How does rising atmospheric CO2 affect marine organisms?

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Cold-Water Corals Feeling Laboratory Heat ... and Loving It!
Naumann, M.S., Orejas, C. and Ferrier-Pages, C. 2013. High thermal tolerance of two Mediterranean cold-water coral species maintained in aquaria. Coral Reefs 32: 749-754.

Citing Freiwald et al. (2004), Wild et al. (2008) and Roberts et al. (2009), the authors write that "Scleractinian cold-water corals (CWCs) are principally known from cold-water deep-sea environments," where some of them act as "ecosystem engineers and architects of marine biodiversity hot spots," and where many of them "are presumed to survive at the uppermost end of their temperature distribution range (4-13°C)," which thermal limits are largely congruent with the general distribution of CWC Dendrophyllia cornigera and D. dianthus throughout the Mediterranean, as described by Peres and Piccard (1964), Orejas et al. (2009) and Vertino et al. (2010). However, Naumann et al. say that the occurrence of a few isolated records in temperate shallow waters ranging from 13.5 to 14.3°C "suggest that both species, at least temporarily, tolerate elevated ambient seawater temperature," citing Castric-Fey (1996), Forsterra and Haussermann (2003), Palanques et al. (2006) and Freiwald et al. (2009).

What was done
Determined to explore this situation in more detail, Naumann et al. collected live specimens of D. cornigera and D. dianthus of similar skeletal dry weight south of Malta in the Mediterranean Sea with the help of a manned submersible. They then transferred them to two identically equipped and darkened 100-L flow-through aquaria through which Mediterranean subsurface seawater was continuously pumped from a 50-meter depth and supplied to the tanks at a rate of about one liter per minute. This water was maintained at a temperature of 12.5 0.1°C for approximately 30 months prior to initiating the primary phase of their experiment, which was to increase the temperature of one of the aquariums by 0.5°C per day until a value of 17.5 0.1°C was achieved and thereafter maintained for a further 87 days, during which time "daily visual assessments of coral health (i.e. tentacle protrusion, suspension feeding and mortality/survival) and monthly growth measurements by the buoyant weight technique (Davies, 1989) were conducted," the latter or which were ultimately translated into coral dry weight data."

What was learned
In the words of the three researchers, "over the entire experimental period, both CWC species showed neither differences in tentacle protrusion and suspension feeding nor mortality at ambient (12.5°C) or elevated (17.5°C) seawater temperatures." And they say that "D. cornigera specimens developed a non-quantified number of new polyps at both temperatures suggesting efficient thermal acclimatization." In addition, they report that "D. dianthus exhibited growth rates for ambient and elevated temperatures of 0.23 0.08% per day and 0.19 0.06% per day, whereas D. cornigera grew at 0.05 0.01% per day under ambient and 0.14% 0.07% per day under elevated temperature conditions."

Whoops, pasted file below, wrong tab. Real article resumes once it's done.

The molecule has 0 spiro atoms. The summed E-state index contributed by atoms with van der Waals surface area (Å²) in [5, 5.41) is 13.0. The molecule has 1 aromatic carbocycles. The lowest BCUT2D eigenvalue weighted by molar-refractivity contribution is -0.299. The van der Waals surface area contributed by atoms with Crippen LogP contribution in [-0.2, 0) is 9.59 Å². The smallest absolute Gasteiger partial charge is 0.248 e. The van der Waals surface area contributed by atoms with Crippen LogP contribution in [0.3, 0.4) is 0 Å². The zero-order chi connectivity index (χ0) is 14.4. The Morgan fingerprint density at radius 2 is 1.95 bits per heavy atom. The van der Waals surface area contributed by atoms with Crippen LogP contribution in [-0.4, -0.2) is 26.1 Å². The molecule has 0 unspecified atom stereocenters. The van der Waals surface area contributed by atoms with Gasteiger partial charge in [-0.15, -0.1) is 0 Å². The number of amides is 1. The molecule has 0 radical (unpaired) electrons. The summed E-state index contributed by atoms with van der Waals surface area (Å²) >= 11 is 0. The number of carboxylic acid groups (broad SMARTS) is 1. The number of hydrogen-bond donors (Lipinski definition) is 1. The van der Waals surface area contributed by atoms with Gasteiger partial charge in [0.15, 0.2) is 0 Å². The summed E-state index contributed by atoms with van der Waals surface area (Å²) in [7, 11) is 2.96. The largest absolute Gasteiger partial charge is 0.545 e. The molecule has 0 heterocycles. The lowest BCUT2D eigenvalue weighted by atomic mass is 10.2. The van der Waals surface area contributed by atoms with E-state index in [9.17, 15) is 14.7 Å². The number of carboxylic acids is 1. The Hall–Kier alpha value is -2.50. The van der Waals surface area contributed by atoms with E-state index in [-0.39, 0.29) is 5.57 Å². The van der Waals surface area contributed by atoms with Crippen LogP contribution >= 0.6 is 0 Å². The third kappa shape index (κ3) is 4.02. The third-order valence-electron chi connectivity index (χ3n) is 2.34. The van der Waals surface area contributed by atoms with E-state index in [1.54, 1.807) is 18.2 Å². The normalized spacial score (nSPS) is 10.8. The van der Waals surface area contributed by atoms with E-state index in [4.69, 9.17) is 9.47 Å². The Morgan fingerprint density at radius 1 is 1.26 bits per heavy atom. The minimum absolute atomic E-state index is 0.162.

What it means
In the final sentence of their paper's abstract, Naumann et al. say their findings "suggest that D. dianthus and D. cornigera may be capable of surviving in warmer environments than previously reported, and thus challenge temperature as the paramount limiting environmental factor for the occurrence of some CWC species." And who knows but what other species may be able to beat the heat as well.

Castric-Fey, A. 1996. The scleractinian Dendrophyllia cornigera in shallow water, at Ushant (Brittany, NE Atlantic), related to the absence of a thermic barrier. Oceanologia Acta 19: 665-671.

Davies, P.S. 1989. Short-term growth measurements of corals using an accurate buoyant weighing technique. Marine Biology 101: 389-395.

Forsterra, G. and Haussermann, V. 2003. First report on large scleractinian (Cnidaria: anthozoa) accumulations in cold-temperate shallow water of south Chilean fjords. Zoologische Verhandelingen Leiden 345: 117-128.

Freiwald, A., Fossa, J.H., Grehan, A., Koslow, T. and Roberts, J.M. 2004. Cold-Water Coral Reefs. UNEP-WCMC, Cambridge, United Kingdom.

Freiwald, A., Beuck, L., Ruggeberg, A., Taviani, M. and Hebbeln, D. 2009. The white coral community in the central Mediterranean Sea revealed by ROV surveys. Oceanography 22: 58-74.

Orejas, C., Gori, A., Lo Iacono, C., Puig, P., Gili, J.M. and Dale, M.R.T. 2009. Cold-water corals in the Cap de Creus canyon, north-western Mediterranean: spatial distribution, density and anthropogenic impact. Marine Ecology Progress Series 397: 37-51.

Palanques, A., Durrieu de Madron, X., Puig, P., Fabres, J., Guillen, J., Calafat, A., Canals, M., Heussener, S. and Bonnin, J. 2006. Suspended sediment fluxes and transport processes in the Gulf of Lions submarine canyons. The role of storms and dense water cascading. Marine Geology 234: 43-61.

Peres, J.M. and Piccard, J. 1964. Nouveau manuel de bionomie benthique de la mer Mediterranee. Recuil des Travaux de la Station Marine d'Endoume 31: 1-137.

Roberts, J.M., Wheeler, A., Freiwald, A. and Cairns, S. 2009. Cold-Water Corals: The Biology and Geology of Deep-Sea Coral Habitats. Cambridge University Press, New York, New York, USA.

Vertino, A., Savini, A., Rosso, A., Di Geronimo, I., Mastrototaro, F., Sanfilippo, R., Gay, G. and Etiope, G. 2010. Benthic habitat characterization and distribution from two representative sites of the deep-water SML Coral Province (Mediterranean). Deep-Sea Research II 57: 380-396.

Wild, C., Mayr, C., Wehrmann, L.M., Schottner, S., Naumann, M., Hoffmann, F. and Rapp, H.T. 2008. Organic matter release by cold water corals and its implication for fauna-microbe interaction. Marine Ecology Progress Series 372: 67-75.

Reviewed 4 December 2013